Sweet Lord, I can’t believe I’m attempting to add to this conversation.
Until now, I’ve resisted writing about millennials and the church. Maybe it’s because this topic feels a little like pastor porn, or click bait for heady theological deconstructionists, or ammunition for those who fancy themselves to be God’s personal security detail. This may turn into a series of posts, or it may just be another solo sung by too many people. Either way, I’m diving in.
I was born in 1970, right in the middle of Generation X. We were led in worship by Eddie Vedder and Kurt Cobain, who gave voice to the confusion and hatred we felt towards ourselves. We wore flannel and smoked cloves. We grew our hair out long. We wore goatees. Good Lord, the goatees (it was still so very male, all of the church leadership stuff in the 90’s). When some of us became pastors, we pioneered a new style of church that was raw, authentic, and dark. We liked giving people permission to be depressed. We were depressed. We didn’t know how to deal with the boomer church, with their saxophone solos and fake shrubbery hiding the monitors. We smirked at the drama sketches and we winced at the choreographed smiles and matching blue shirts. We didn’t like the assumption that everything could be wrapped up at the end of an hour of church. It felt too much like t.v.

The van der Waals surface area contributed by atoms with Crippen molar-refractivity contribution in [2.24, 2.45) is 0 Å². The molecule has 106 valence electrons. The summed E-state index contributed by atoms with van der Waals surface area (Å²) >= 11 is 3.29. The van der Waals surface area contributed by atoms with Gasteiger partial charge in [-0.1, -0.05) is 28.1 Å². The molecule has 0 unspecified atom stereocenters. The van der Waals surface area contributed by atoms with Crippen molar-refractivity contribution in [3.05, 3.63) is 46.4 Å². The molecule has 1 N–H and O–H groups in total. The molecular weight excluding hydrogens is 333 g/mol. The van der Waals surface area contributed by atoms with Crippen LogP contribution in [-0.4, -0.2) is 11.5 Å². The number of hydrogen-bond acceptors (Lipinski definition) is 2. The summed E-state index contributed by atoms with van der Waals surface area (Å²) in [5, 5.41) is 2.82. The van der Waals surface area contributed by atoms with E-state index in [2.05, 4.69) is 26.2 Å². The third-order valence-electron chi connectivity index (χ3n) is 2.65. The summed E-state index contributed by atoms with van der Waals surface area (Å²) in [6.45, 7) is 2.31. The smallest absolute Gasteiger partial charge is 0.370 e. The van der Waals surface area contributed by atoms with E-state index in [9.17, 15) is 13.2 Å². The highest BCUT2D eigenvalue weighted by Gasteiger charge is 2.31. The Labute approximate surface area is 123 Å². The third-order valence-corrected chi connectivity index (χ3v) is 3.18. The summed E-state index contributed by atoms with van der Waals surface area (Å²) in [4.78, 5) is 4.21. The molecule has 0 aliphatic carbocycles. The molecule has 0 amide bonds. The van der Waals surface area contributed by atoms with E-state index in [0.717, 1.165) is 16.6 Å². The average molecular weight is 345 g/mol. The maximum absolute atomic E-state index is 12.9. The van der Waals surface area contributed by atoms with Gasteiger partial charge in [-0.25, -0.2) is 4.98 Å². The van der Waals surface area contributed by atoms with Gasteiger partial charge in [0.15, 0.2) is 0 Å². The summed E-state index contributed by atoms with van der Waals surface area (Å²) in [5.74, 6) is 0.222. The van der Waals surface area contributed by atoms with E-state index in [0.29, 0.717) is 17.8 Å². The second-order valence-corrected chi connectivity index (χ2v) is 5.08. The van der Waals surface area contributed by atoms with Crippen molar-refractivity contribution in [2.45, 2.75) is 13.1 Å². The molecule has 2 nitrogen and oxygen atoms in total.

So we created Gen X services (JUST FOR US) that were long on cool, dark and authentic, but short on friendship and mission.We didn’t let anyone in over the age of 32. No Dockers. No parents. No one’s doing Gen X anymore. Maybe it’s because we’re becoming the establishment now, or maybe it’s because we’re the parents now.
Then we began reading Barna, about how millennials weren’t smoking what we were selling. Did they leave because they wondered how in the world we could be smoking what we were selling?